Local governments have a unique and critical role to play in managing the risks of a changing climate. The local nature of many climate impacts means that municipalities are often on the front line of climate impacts, and need to ensure effective management of risks, protect community safety, and promote economic sustainability.

Municipalities are well positioned to implement adaptation measures, particularly through processes such as land use planning, community energy planning and mechanisms like zoning or permit regulations. For many communities, changes in climate variability, as reflected in less predictable weather events, may represent a greater challenge for planning than will changes in average climatic conditions.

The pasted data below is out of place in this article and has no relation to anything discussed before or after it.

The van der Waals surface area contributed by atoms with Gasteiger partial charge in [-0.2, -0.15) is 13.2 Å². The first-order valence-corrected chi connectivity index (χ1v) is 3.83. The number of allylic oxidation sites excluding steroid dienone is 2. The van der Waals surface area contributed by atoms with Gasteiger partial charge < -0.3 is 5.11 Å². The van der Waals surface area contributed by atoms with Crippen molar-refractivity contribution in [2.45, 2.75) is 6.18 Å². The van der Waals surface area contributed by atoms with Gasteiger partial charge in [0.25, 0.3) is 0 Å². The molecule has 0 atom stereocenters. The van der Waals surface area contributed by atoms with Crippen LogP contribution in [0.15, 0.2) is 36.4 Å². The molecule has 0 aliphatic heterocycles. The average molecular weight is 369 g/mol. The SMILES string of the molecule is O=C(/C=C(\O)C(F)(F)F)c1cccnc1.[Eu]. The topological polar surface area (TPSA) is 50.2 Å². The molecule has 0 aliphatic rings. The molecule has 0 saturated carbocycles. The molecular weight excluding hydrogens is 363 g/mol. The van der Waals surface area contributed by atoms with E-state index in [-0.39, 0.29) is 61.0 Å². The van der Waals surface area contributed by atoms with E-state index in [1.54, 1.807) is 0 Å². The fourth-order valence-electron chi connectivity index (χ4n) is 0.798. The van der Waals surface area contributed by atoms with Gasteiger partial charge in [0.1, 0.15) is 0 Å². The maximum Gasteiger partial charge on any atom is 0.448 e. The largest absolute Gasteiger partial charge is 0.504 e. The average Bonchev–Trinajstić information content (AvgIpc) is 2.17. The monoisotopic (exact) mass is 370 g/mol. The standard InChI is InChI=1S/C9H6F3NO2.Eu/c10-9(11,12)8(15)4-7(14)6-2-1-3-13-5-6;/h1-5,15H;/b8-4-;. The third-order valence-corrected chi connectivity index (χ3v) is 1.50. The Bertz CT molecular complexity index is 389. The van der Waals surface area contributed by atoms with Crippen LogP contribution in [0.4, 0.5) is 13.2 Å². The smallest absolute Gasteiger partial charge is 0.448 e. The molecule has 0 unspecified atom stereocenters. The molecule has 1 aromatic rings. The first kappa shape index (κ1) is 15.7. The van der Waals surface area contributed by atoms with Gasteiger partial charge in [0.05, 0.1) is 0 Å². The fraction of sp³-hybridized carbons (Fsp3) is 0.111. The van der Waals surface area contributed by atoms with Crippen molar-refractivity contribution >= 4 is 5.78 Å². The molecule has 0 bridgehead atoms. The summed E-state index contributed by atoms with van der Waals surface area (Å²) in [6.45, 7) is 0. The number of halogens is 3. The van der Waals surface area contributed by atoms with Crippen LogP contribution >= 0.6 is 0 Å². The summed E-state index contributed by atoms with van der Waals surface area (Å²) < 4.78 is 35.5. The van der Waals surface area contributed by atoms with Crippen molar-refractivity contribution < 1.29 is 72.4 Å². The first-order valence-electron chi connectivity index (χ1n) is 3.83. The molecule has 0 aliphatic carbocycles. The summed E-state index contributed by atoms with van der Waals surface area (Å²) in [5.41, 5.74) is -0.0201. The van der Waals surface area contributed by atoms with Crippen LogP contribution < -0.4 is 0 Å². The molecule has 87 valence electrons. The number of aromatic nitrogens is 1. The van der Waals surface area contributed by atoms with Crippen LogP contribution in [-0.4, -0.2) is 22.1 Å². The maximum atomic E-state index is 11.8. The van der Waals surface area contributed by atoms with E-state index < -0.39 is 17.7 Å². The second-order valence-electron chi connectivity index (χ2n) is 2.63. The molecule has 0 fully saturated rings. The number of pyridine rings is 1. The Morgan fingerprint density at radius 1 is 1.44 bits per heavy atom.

As an example, there is a projected higher frequency and intensity of rain storms that may increase stormwater runoff and the potential for localised flooding in urban areas. Planting street trees is an initiative that municipalities can implement to both reduce stormwater runoff (adaptation), reducing potential heat islands, while also increasing carbon storage (mitigation).


Further Reading:

Richardson, G. R. A. (2010). Adapting to Climate Change: An Introduction for Canadian Municipalities. Ottawa, Ont.. Natural Resources Canada, 40 p.

HaliFACT: Acting on Climate Together (Report)